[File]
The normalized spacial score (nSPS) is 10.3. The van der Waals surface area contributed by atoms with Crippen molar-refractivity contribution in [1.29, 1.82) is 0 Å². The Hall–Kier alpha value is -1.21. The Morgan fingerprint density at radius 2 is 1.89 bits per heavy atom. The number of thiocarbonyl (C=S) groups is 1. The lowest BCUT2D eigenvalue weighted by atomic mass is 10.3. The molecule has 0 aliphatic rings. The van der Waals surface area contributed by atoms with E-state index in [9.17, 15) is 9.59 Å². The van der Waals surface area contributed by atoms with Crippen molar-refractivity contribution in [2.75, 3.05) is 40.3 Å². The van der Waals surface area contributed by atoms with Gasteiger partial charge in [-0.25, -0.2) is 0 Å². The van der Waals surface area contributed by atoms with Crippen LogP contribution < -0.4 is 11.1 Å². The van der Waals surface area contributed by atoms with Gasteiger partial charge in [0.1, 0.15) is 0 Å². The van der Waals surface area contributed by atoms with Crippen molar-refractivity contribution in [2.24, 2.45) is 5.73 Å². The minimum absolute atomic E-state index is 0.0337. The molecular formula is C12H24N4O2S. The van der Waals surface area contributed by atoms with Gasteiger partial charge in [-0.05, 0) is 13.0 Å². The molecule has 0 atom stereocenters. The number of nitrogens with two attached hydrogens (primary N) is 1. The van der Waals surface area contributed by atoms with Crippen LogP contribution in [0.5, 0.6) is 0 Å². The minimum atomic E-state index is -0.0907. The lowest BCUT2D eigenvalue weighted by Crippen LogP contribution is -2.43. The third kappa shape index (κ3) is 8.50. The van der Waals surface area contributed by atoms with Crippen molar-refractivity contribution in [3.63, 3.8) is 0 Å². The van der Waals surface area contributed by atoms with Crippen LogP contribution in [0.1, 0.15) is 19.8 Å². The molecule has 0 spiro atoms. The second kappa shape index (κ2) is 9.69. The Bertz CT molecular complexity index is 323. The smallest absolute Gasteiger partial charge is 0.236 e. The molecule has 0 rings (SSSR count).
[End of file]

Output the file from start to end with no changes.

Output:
The normalized spacial score (nSPS) is 10.3. The van der Waals surface area contributed by atoms with Crippen molar-refractivity contribution in [1.29, 1.82) is 0 Å². The Hall–Kier alpha value is -1.21. The Morgan fingerprint density at radius 2 is 1.89 bits per heavy atom. The number of thiocarbonyl (C=S) groups is 1. The lowest BCUT2D eigenvalue weighted by atomic mass is 10.3. The molecule has 0 aliphatic rings. The van der Waals surface area contributed by atoms with E-state index in [9.17, 15) is 9.59 Å². The van der Waals surface area contributed by atoms with Crippen molar-refractivity contribution in [2.75, 3.05) is 40.3 Å². The van der Waals surface area contributed by atoms with Gasteiger partial charge in [-0.25, -0.2) is 0 Å². The van der Waals surface area contributed by atoms with Crippen LogP contribution < -0.4 is 11.1 Å². The van der Waals surface area contributed by atoms with Gasteiger partial charge in [0.1, 0.15) is 0 Å². The van der Waals surface area contributed by atoms with Crippen molar-refractivity contribution in [2.24, 2.45) is 5.73 Å². The minimum absolute atomic E-state index is 0.0337. The molecular formula is C12H24N4O2S. The van der Waals surface area contributed by atoms with Gasteiger partial charge in [-0.05, 0) is 13.0 Å². The molecule has 0 atom stereocenters. The number of nitrogens with two attached hydrogens (primary N) is 1. The van der Waals surface area contributed by atoms with Crippen LogP contribution in [0.5, 0.6) is 0 Å². The minimum atomic E-state index is -0.0907. The lowest BCUT2D eigenvalue weighted by Crippen LogP contribution is -2.43. The third kappa shape index (κ3) is 8.50. The van der Waals surface area contributed by atoms with Crippen molar-refractivity contribution in [3.63, 3.8) is 0 Å². The van der Waals surface area contributed by atoms with Crippen LogP contribution in [0.1, 0.15) is 19.8 Å². The molecule has 0 spiro atoms. The second kappa shape index (κ2) is 9.69. The Bertz CT molecular complexity index is 323. The smallest absolute Gasteiger partial charge is 0.236 e. The molecule has 0 rings (SSSR count).